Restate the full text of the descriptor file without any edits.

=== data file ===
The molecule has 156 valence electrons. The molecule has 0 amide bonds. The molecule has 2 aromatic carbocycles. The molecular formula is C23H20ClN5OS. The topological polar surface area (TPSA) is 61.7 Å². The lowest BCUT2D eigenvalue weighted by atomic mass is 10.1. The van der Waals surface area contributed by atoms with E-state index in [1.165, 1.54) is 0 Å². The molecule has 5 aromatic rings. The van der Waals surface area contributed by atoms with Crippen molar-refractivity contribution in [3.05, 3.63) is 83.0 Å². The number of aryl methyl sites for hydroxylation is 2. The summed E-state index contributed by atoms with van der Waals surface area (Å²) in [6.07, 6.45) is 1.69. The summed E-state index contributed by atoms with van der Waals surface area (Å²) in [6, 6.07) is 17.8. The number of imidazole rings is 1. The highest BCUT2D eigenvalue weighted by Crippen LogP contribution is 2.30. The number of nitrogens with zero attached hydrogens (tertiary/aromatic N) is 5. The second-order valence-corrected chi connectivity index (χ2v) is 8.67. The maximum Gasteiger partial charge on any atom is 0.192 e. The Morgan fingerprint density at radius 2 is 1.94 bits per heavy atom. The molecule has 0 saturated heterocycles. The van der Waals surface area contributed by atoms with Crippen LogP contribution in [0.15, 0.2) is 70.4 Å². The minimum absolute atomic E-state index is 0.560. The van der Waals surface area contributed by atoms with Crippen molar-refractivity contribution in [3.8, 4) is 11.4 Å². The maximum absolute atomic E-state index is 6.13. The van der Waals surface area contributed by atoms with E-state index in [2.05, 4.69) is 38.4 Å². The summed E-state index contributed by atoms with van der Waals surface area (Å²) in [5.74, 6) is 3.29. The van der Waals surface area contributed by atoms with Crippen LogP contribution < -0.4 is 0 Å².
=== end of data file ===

The molecule has 156 valence electrons. The molecule has 0 amide bonds. The molecule has 2 aromatic carbocycles. The molecular formula is C23H20ClN5OS. The topological polar surface area (TPSA) is 61.7 Å². The lowest BCUT2D eigenvalue weighted by atomic mass is 10.1. The van der Waals surface area contributed by atoms with E-state index in [1.165, 1.54) is 0 Å². The molecule has 5 aromatic rings. The van der Waals surface area contributed by atoms with Crippen molar-refractivity contribution in [3.05, 3.63) is 83.0 Å². The number of aryl methyl sites for hydroxylation is 2. The summed E-state index contributed by atoms with van der Waals surface area (Å²) in [6.07, 6.45) is 1.69. The summed E-state index contributed by atoms with van der Waals surface area (Å²) in [6, 6.07) is 17.8. The number of imidazole rings is 1. The highest BCUT2D eigenvalue weighted by Crippen LogP contribution is 2.30. The number of nitrogens with zero attached hydrogens (tertiary/aromatic N) is 5. The second-order valence-corrected chi connectivity index (χ2v) is 8.67. The maximum Gasteiger partial charge on any atom is 0.192 e. The Morgan fingerprint density at radius 2 is 1.94 bits per heavy atom. The molecule has 0 saturated heterocycles. The van der Waals surface area contributed by atoms with Crippen LogP contribution in [0.15, 0.2) is 70.4 Å². The minimum absolute atomic E-state index is 0.560. The van der Waals surface area contributed by atoms with Crippen molar-refractivity contribution in [3.8, 4) is 11.4 Å². The maximum absolute atomic E-state index is 6.13. The van der Waals surface area contributed by atoms with E-state index in [2.05, 4.69) is 38.4 Å². The summed E-state index contributed by atoms with van der Waals surface area (Å²) in [5.74, 6) is 3.29. The van der Waals surface area contributed by atoms with Crippen LogP contribution < -0.4 is 0 Å².